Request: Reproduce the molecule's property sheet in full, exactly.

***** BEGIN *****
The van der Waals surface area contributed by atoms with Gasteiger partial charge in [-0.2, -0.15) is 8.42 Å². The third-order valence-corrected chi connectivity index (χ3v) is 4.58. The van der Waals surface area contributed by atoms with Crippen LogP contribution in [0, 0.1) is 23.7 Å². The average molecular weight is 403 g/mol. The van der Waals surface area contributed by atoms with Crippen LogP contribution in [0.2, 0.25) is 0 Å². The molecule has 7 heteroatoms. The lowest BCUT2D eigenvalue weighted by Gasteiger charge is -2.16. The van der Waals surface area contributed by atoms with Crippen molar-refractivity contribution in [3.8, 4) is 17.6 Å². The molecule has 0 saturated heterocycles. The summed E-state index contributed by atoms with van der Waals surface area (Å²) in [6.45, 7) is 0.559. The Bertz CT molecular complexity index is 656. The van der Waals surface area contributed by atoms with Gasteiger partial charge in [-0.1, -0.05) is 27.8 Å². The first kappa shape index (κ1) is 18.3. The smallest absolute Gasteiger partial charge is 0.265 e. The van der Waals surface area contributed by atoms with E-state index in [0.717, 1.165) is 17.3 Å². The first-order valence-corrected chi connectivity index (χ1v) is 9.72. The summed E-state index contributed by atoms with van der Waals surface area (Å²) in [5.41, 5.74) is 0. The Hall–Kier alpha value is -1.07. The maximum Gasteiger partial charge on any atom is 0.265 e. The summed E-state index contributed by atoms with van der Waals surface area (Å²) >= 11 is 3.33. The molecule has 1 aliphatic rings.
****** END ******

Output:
The van der Waals surface area contributed by atoms with Gasteiger partial charge in [-0.2, -0.15) is 8.42 Å². The third-order valence-corrected chi connectivity index (χ3v) is 4.58. The van der Waals surface area contributed by atoms with Crippen LogP contribution in [0, 0.1) is 23.7 Å². The average molecular weight is 403 g/mol. The van der Waals surface area contributed by atoms with Crippen LogP contribution in [0.2, 0.25) is 0 Å². The molecule has 7 heteroatoms. The lowest BCUT2D eigenvalue weighted by Gasteiger charge is -2.16. The van der Waals surface area contributed by atoms with Crippen molar-refractivity contribution in [3.8, 4) is 17.6 Å². The molecule has 0 saturated heterocycles. The summed E-state index contributed by atoms with van der Waals surface area (Å²) in [6.45, 7) is 0.559. The Bertz CT molecular complexity index is 656. The van der Waals surface area contributed by atoms with Gasteiger partial charge in [-0.1, -0.05) is 27.8 Å². The first kappa shape index (κ1) is 18.3. The smallest absolute Gasteiger partial charge is 0.265 e. The van der Waals surface area contributed by atoms with E-state index in [0.717, 1.165) is 17.3 Å². The first-order valence-corrected chi connectivity index (χ1v) is 9.72. The summed E-state index contributed by atoms with van der Waals surface area (Å²) in [5.41, 5.74) is 0. The Hall–Kier alpha value is -1.07. The maximum Gasteiger partial charge on any atom is 0.265 e. The summed E-state index contributed by atoms with van der Waals surface area (Å²) >= 11 is 3.33. The molecule has 1 aliphatic rings.